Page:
Where to eat and what’s new in Singapore: A new healthy bistro in the CBD, Creamier reopens in Toa Payoh, and 100M's breathtaking views
Where we dined this week...
100M Private Dining
Sometimes, dining is more than just the food — the atmosphere often plays a crucial role as well. What better way to indulge your senses, than to dine 100 metres above sea level, at the highest vantage point of Mount Faber? 100M is a unique new private dining experience that offers a breathtaking view of Sentosa and Harbourfront. Complementing the stunning view was 100M's meticulously crafted menu, which started off with a chargrilled eggplant with sakura shrimp and crabmeat, topped with rich melted parmesan. Another dish we were enamoured by was their egg cocotte with a deft blend of flavours from the onion marmalade, truffle velouté and port wine jus — simply an immensely bold shot of umami. Towards the end, executive chef Kenny Yeo unexpectedly appeared, to personally provide a cooking showcase. He presented the highlight of the day — a seared North Atlantic turbot and veal tenderloin with truffle sauce, in all their tender and juicy majesty, though we might nitpick that the sauce could be bolder and perhaps thicker. However, we'd chalk that up to cooking for so many people, whilst being limited by a small gas stove. Besides, all of that is easily forgiven when USS's ceremonial fireworks blossomed in the night sky behind us, creating a truly vivid and memorable experience.
Hero dish: Seared North Atlantic turbot & veal rack with truffle sauce
Estimated calorie count: 558
Faber Peak, 109 Mount Faber Rd, Tel: 6377 9688 Lunch opening hours: 12pm-3pm (daily) with $1200++ min. spend Dinner opening hours: 6:30pm-10pm (daily) with $1800++ min. spend
The restaurant had recently been reborn with a glamorous interior reminiscent of old Shanghai, flawlessly encapsulating the magic of the city in its heyday. Whilst the décor traversed back in time in search of heritage, the menu progressed towards the future with innovation from Masterchef Jacky Tang, as the seasoned savant looked to accommodate the tastes of our highly-globalised city, through incorporating elements foreign to the Shanghainese paradigm. This was immediately apparent from the fresh abalone slice that started the meal, which was served with pomelo vinegar and sake jelly — introducing a refreshing tartness and acidity that gracefully complemented the brininess of the abalone. But their innovation was perhaps best showcased through two drastically different duck dishes, the first of which was the stunning light and shadow crispy duck — thin slices of duck skin atop an extravagant syrup sculpture. Each slice crackled resoundingly as we bit down on them, with traces of wasabi which lingered on the palate gratifyingly. The other was the tea-smoked duck, which boasted of a pleasantly complex and fragrant profile from multiple varieties of tea leaves, as well as an unbelievably crispy skin. The ability to interpret two duck dishes with such wildly different methodology is a true testament to chef Tang's culinary nous, and to Grand Shanghai's industriousness as a Chinese restaurant.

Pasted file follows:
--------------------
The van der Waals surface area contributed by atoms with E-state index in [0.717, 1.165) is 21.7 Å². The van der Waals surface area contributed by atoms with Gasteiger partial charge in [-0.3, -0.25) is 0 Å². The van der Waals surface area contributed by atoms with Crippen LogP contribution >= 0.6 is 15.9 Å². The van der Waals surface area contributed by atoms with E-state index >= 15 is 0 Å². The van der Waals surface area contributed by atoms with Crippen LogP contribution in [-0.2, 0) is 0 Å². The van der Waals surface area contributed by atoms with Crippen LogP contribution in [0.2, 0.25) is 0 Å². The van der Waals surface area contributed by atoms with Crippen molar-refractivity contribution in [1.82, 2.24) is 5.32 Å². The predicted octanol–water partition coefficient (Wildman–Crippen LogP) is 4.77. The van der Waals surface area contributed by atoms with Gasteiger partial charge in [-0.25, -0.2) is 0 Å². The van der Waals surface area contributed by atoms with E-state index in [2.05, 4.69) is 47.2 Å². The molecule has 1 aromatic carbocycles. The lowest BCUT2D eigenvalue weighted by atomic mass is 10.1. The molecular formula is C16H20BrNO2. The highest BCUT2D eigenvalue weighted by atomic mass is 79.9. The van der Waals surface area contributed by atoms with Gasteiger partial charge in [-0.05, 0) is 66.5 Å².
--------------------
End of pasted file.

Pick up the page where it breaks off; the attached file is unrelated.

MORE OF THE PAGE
Hero dish: Tea-smoked duck
Estimated calorie count: 329
390 Havelock Rd, Level 1 King's centre, Tel: 6836 6866 Lunch Opening hours: 11:30am-2:30pm (Tues-Fri), 11am-2:30pm (Sat-Sun), Closed on Mon Dinner opening hours: 6-10pm (Tues-Sun), Closed on Mon
Farmers & Chefs
Apart from your standard fish soups and overpriced salad bowls, delicious and wholesome food in the CBD area is scant. That's why this homely bistro at Tanjong Pagar is such a gem — not only is there zero deep frying involved, Farmers and Chefs' menu is a masterful demonstration that latent flavours can be brought out through healthy and wholesome preparation. That was perfectly reflected in their Kurobuta pork loin which, despite light seasoning, was overflowing with juice and robust flavours. For balance, the dish came with a red wine apple compote which delicately balanced the porcine flavours through a touch of acidity. For those looking for something lighter, they also offer up healthy pastas and lunch bowls — the yakiniku being a standout, with succulent strips of beef that blended oh-so-well with the fluffy rice. Still, with all the amazing lunch offerings, our personal favourite was undoubtedly their incredibly generous farmer's breakfast, which was a hearty combination of an extremely tender sous vide herb chicken, creamy scrambled eggs, rosti, grilled tomatoes, sautéed button mushrooms and ciabatta.
Hero dish: Kurobuta pork loin
Estimated calorie count: 343
Singapore Conference Hall, #01-04, Tel: 8535 7555 Opening hours: 8am-8pm (Mon-Fri), closed Sat and Sun
Where we're looking to dine...
The original outlet shuttered its doors earlier this year, but fortunately for the nostalgics, a new Toa Payoh outlet will be opening — right opposite the original. We are intrigued to see if it'd retain the magic of the original, though the addition of an automated smart-vending machine area meant for the less fortunate is already making it sound promising.
Blk 131 Toa Payoh Lorong 1, #01-02, Tel: 6250 1476 Opening Hours: 12pm-10pm (Tue-Thu), 12pm-11pm (Fri-Sat), closed on Mondays Soft opening on 8 October
Singapore's fervent mala craze burns brighter than ever, and for people seeking out more mouth-numbing alternatives — Shanghai's largest new-age mala tang chain is landing in Singapore. It is known for a lack of artificial ingredients, as well as its selection of healthy ingredients and low-carb options, perfect for health-conscious diners who still want to indulge in some of that hard-hitting mala.
78 Airport Boulevard, Jewel Changi Airport, #B2-263
Opening Hours: (Sun-Thurs) 7am-12am, (Fri-Sat and Eve of PH) 7am-1am